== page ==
Organizations investment in technology to provide their employees with resources that will increase productivity, optimize business efficiencies and manage risk. Having a clearly defined approach to user adoption will impact how quickly your end users accept and utilize the change, maximizing returns on the investment. This post will dive into the key tactics and considerations in driving user adoption. Keeping in mind that these tactics can easily be implemented with proper communication and planning.
It is important to note that CRM user adoption is built upon three key elements: People, Process, and Technology.
#1. INVOLVE YOUR USERS EARLY & OFTEN
Participation in the design of a company’s CRM provides your end users with opportunities for growth, leadership, ownership, and buy-in. There are a number of roles with varying time commitments and levels of expertise.
By establishing a CRM Governing Board, you are setting up your organization for success. Membership of the governing board can be based on a combination of nominations and volunteers. The types of decisions often made my a CRM Governing Board include but are not limited to: the release and timing of new features and functionality, establishing measurements of success, defining required and dependent fields, as well as determining reports and dashboards across teams and territories.
#3. CONDUCT HANDS-ON “DAY IN THE LIFE” SCENARIO TRAINING
Avoid putting your end users through point & click “how to” training. End users’ knowledge of the CRM system will be limited to knowing how to do something opposed to when to do something. The best approach is to train your end users based upon true “Day in the Life” scenarios. Leverage the results and experience of Rep Rides, User Acceptance Testing, and established business processes to design a curriculum based on their individual roles and responsibilities. The scenarios should take them from through the entire sales cycle as well as their day-to-day activities. To learn more about CRM best practices, read Maintain Data Integrity: 6 Tips Every CRM User Should Know.
#4. LEAD BY EXAMPLE
Action speak louder and words. There are a number of ways in which management teams can lead by example.
- Managers should actively participate and attend the training classes with their respective teams
- Volunteer to conduct the opening remarks of your team’s CRM training to set the stage and expectations
- Conduct performance reviews utilizing data gathered from CRM reports and dashboards
- Run your daily & weekly reports in CRM, stop asking for updates from your team
- Maintain and delegate tasks to members of your team using CRM
#5. MAKE COMPENSATIONS DEPENDENT ON CRM REPORTS
Don’t pay people if the sales opportunity or customer isn’t in CRM, or if it’s not filled out to pre-defined standards. You’ll be amazed at how quickly opportunities move into CRM.
#6. SET GOALS WITH YOUR TEAM: 30, 60, 90 DAYS
Just like in the business world, you’ll never get anywhere without a few worthwhile achievable goals. Don’t set the goals for your team, but present goal ideas and work collaboratively with them to decide what’s reasonable and what will help motivate them to use CRM on a consistent basis. By establishing 30, 60, 90 milestone dates, you are providing targets for which your team can work towards.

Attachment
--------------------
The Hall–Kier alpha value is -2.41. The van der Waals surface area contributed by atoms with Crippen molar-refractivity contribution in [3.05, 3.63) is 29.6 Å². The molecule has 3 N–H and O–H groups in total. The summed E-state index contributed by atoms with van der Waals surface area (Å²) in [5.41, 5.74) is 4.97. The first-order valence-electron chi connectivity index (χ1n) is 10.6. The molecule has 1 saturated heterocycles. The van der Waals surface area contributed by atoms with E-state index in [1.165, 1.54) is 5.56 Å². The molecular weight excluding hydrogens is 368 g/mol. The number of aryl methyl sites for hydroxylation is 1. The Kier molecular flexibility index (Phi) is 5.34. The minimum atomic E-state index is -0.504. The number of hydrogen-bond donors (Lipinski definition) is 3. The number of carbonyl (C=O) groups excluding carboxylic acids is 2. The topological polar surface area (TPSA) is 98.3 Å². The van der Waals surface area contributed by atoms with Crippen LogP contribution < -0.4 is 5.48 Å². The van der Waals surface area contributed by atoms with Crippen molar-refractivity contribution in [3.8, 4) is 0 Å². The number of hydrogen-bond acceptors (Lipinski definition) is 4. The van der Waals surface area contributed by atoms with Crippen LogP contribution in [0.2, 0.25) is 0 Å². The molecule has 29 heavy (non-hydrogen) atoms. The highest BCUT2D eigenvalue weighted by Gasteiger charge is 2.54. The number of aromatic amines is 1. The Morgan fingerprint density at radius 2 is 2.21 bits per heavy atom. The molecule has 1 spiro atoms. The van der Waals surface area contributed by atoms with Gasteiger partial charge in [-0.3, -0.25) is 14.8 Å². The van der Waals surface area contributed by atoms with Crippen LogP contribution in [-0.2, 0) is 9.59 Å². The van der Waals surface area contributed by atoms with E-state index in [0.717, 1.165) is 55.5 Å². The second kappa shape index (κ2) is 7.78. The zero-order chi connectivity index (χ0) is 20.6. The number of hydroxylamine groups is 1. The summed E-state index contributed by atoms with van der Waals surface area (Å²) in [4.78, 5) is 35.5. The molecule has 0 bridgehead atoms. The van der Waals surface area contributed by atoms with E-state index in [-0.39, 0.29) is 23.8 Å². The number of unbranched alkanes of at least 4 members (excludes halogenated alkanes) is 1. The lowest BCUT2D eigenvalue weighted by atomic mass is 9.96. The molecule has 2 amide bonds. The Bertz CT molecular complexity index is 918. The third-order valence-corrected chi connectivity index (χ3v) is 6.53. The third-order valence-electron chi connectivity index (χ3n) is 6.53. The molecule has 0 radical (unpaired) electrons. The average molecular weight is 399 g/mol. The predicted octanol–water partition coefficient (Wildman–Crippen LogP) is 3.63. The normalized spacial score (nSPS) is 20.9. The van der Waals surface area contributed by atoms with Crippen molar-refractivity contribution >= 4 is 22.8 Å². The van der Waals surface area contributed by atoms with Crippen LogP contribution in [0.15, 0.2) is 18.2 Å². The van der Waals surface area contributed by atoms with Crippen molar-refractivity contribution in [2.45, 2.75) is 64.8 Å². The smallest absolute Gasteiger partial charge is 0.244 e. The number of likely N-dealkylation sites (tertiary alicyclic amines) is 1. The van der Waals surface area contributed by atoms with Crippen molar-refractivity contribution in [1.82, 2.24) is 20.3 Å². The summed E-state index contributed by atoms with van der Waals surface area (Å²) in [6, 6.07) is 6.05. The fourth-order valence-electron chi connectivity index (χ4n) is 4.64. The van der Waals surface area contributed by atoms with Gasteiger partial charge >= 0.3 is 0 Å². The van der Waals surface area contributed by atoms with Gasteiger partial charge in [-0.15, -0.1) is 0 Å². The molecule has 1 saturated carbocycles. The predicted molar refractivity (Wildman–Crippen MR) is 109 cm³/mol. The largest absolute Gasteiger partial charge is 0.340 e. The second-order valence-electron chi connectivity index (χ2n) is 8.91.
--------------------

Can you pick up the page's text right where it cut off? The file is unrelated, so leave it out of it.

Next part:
#7. DESIGN WITH THE END USER IN MIND
What’s easy for IT, may not necessarily be easy for the end users. Utilize the results of the User Acceptance Testing to design CRM to meet the end users’ business processes and workflow.
Stop trying to track everything. The easier CRM is to use, the more people will use it. Get rid of the clutter, by hiding things people don’t use:
- Hide or remove unused data fields
- Use easy to understand names for custom fields
- Hide unused Tabs and irrelevant Reports & Dashboards
- Create drop-down menus or pick lists to save time in data entry
- Only make fields required if they are tied to a key Report or Dashboard
- Announce & train end users before turning on any new features & functionality
#8. BUILD CUSTOM VIEWS, REPORTS, & DASHBOARDS BEFORE DAY ONE
Customize the Views, Reports, and Dashboards based on the needs of the individual’s role. By configuring CRM to a specific user interface you’ll exclude anything irrelevant and distracting. Thus, clearing the way for your end user to see the value of CRM.
#9. TURN OFF THE LEGACY SYSTEM(S)
Once end users have been CRM trained, they should no longer have access to the legacy system. If not, they can easily regress back into using the legacy system never realizing the potential of your new CRM system. All relevant information stored in the legacy system should either already be migrated over to CRM or be configured to display the information in CRM.
Depending on the size of your CRM end user community and training resources, you will most likely use either a (a) Big Bang Approach (small to mid-market companies) or a (b) Phased Approach (global organizations).
#10. RINSE & REPEAT
CRM user adoption is a continuous cycle. As your end users and your business evolve, so will your CRM system. Keep in mind that it’s best to have your team learn to walk before they can run. As your end users become more proficient and CRM savvy you can begin to turn on more advances features and functionality.